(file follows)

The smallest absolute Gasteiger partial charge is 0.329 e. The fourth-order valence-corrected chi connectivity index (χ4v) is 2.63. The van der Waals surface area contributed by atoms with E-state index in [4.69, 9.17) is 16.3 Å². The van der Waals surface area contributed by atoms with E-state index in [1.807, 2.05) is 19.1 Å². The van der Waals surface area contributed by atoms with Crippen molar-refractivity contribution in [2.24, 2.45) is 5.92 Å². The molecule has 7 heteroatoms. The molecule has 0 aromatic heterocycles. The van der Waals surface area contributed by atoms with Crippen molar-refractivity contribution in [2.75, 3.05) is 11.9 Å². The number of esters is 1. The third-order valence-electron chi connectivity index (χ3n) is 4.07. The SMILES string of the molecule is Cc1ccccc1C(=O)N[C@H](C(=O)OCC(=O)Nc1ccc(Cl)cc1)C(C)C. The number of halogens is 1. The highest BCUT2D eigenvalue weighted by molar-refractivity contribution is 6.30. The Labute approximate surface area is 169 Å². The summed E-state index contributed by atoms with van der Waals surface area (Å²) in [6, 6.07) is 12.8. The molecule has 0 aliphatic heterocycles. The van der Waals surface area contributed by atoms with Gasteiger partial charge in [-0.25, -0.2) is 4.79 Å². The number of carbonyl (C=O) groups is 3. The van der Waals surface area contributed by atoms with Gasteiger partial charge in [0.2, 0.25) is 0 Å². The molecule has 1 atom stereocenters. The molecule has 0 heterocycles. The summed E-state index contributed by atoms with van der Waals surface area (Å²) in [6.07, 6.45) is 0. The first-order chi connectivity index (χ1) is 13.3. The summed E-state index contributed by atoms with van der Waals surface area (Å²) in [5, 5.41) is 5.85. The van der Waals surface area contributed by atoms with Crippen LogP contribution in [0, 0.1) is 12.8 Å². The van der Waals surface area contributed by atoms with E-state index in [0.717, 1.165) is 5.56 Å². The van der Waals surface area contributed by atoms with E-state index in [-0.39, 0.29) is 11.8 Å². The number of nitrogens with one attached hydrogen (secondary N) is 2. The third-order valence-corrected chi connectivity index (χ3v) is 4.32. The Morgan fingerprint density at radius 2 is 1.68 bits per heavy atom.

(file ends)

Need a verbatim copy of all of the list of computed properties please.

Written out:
The smallest absolute Gasteiger partial charge is 0.329 e. The fourth-order valence-corrected chi connectivity index (χ4v) is 2.63. The van der Waals surface area contributed by atoms with E-state index in [4.69, 9.17) is 16.3 Å². The van der Waals surface area contributed by atoms with E-state index in [1.807, 2.05) is 19.1 Å². The van der Waals surface area contributed by atoms with Crippen molar-refractivity contribution in [2.24, 2.45) is 5.92 Å². The molecule has 7 heteroatoms. The molecule has 0 aromatic heterocycles. The van der Waals surface area contributed by atoms with Crippen molar-refractivity contribution in [2.75, 3.05) is 11.9 Å². The number of esters is 1. The third-order valence-electron chi connectivity index (χ3n) is 4.07. The SMILES string of the molecule is Cc1ccccc1C(=O)N[C@H](C(=O)OCC(=O)Nc1ccc(Cl)cc1)C(C)C. The number of halogens is 1. The highest BCUT2D eigenvalue weighted by molar-refractivity contribution is 6.30. The Labute approximate surface area is 169 Å². The summed E-state index contributed by atoms with van der Waals surface area (Å²) in [6, 6.07) is 12.8. The molecule has 0 aliphatic heterocycles. The van der Waals surface area contributed by atoms with Gasteiger partial charge in [-0.25, -0.2) is 4.79 Å². The number of carbonyl (C=O) groups is 3. The van der Waals surface area contributed by atoms with Gasteiger partial charge in [0.2, 0.25) is 0 Å². The molecule has 1 atom stereocenters. The molecule has 0 heterocycles. The summed E-state index contributed by atoms with van der Waals surface area (Å²) in [6.07, 6.45) is 0. The first-order chi connectivity index (χ1) is 13.3. The summed E-state index contributed by atoms with van der Waals surface area (Å²) in [5, 5.41) is 5.85. The van der Waals surface area contributed by atoms with Crippen LogP contribution in [0, 0.1) is 12.8 Å². The van der Waals surface area contributed by atoms with E-state index in [0.717, 1.165) is 5.56 Å². The van der Waals surface area contributed by atoms with E-state index in [-0.39, 0.29) is 11.8 Å². The number of nitrogens with one attached hydrogen (secondary N) is 2. The third-order valence-corrected chi connectivity index (χ3v) is 4.32. The Morgan fingerprint density at radius 2 is 1.68 bits per heavy atom.